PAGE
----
Judge orders Dakota Access pipeline shut down pending review

A judge on Monday ordered the Dakota Access pipeline shut down for additional environmental review more than three years after it began pumping oil — a victory for the Standing Rock Sioux Tribe and a blow to President Trump’s efforts to weaken health and environmental protections he views as obstacles to businesses. US District Judge James Boasberg in Washington, D.C., wrote that he was “mindful of the disruption’’ but the pipeline must be shut down within 30 days. Energy Transfer Partners, the owner, plans to seek an expedited appeal, a spokeswoman said. Boasberg said in April that a more extensive review was necessary than what the Army Corps of Engineers had conducted. “Given the seriousness of the Corps’ NEPA [National Environmental Policy Act] error, the impossibility of a simple fix, the fact that Dakota Access did assume much of its economic risk knowingly, and the potential harm each day the pipeline operates, the Court is forced to conclude that the flow of oil must cease,” he said Monday. The pipeline was the subject of months of protests in 2016 and 2017, sometimes violent, during its construction near the Standing Rock Sioux Reservation on the North Dakota-South Dakota border. The $3.8 billion, 1,172-mile pipeline crosses beneath the Missouri River just north of the reservation. — ASSOCIATED PRESS



Israeli airline El Al reaches bailout deal with government

El Al, crippled by the pandemic, has reached a bailout deal with the Israeli government that could lead to the airline’s nationalization. Since the coronavirus outbreak, El Al has suspended passenger flights indefinitely and carried out scores of layoffs. The company will receive loans of $250 million, most of which will be guaranteed by the state. It’s expected to raise an additional $150 million by selling shares that, if they aren’t sold entirely to the public, will be bought by the state. The agreement awaits a parliamentary committee’s approval. The company was previously state-owned until it was privatized more than 15 years ago. It has struggled over the years, including with the arrival in Israel of international low-cost carriers. — ASSOCIATED PRESS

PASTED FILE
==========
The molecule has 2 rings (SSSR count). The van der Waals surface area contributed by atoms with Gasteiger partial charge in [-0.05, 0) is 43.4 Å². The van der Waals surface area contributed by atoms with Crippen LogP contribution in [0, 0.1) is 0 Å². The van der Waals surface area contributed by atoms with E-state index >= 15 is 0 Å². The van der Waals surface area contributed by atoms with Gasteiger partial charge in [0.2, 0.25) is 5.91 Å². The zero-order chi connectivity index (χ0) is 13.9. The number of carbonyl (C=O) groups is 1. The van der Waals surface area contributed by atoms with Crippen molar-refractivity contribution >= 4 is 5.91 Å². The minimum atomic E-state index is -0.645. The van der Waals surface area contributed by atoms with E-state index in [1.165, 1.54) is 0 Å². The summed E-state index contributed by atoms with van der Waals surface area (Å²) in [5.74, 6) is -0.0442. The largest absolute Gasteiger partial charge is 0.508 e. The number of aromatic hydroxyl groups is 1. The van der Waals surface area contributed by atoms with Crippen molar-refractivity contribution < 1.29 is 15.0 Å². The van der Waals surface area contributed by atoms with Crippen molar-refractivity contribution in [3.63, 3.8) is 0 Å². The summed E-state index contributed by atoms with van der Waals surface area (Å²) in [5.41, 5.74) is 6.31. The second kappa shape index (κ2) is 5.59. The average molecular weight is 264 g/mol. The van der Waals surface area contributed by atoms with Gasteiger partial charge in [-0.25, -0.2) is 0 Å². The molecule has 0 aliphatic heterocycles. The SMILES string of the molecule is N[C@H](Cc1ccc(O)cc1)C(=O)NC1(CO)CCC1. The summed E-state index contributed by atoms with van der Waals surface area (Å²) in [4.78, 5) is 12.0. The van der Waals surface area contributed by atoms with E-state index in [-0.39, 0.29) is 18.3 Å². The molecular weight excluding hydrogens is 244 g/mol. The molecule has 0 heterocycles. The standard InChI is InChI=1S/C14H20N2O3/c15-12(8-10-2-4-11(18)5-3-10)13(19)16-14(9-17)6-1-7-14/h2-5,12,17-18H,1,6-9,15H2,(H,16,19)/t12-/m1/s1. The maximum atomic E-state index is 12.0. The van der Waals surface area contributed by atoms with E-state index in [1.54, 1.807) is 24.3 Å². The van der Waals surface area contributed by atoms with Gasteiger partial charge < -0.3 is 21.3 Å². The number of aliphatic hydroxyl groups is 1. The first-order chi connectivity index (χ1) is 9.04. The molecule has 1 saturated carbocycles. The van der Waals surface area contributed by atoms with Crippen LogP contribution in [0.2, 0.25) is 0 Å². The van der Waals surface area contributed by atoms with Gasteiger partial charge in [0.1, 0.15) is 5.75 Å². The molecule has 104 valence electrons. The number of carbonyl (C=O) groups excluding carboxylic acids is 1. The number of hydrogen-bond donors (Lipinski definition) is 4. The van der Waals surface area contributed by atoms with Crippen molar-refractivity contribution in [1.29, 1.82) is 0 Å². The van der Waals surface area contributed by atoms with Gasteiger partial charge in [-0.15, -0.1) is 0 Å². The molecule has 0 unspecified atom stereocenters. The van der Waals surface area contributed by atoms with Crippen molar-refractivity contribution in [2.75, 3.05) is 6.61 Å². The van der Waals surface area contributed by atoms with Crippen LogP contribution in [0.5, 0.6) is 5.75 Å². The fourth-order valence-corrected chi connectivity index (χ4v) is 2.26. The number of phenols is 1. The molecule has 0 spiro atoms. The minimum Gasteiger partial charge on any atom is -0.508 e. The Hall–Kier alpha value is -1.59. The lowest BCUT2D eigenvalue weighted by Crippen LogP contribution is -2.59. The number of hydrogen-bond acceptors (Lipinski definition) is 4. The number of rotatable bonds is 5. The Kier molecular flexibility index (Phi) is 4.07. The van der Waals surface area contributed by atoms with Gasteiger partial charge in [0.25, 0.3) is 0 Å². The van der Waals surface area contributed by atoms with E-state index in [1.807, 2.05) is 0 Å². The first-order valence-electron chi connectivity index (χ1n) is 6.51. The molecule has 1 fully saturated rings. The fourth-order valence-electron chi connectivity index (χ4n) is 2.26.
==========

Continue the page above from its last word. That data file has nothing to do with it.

Facebook temporarily stops Hong Kong data requests

Facebook will temporarily stop processing Hong Kong government requests for user data as the company reviews a sweeping national security law that has chilled political expression in the city. The review of the law, which has been used to arrest people who have called for Hong Kong independence, would include human rights considerations, Facebook said. The decision, a rare public questioning of Chinese policy by an American Internet company, raises questions about how the security law will be applied in Hong Kong, where the Internet is not censored as it is in the rest of China. Facebook’s move will probably put pressure on other US tech giants like Apple and Google, which have not clarified how they intend to deal with data requests. Twitter said it paused all data and information requests immediately after the law went into effect last week. Telegram, a messaging app popular with protesters, said it would suspend providing user data until a consensus was reached on the new law. Late Monday, Hong Kong released new rules that give police powers to take down Internet posts and punish companies that do not comply with data requests. — NEW YORK TIMES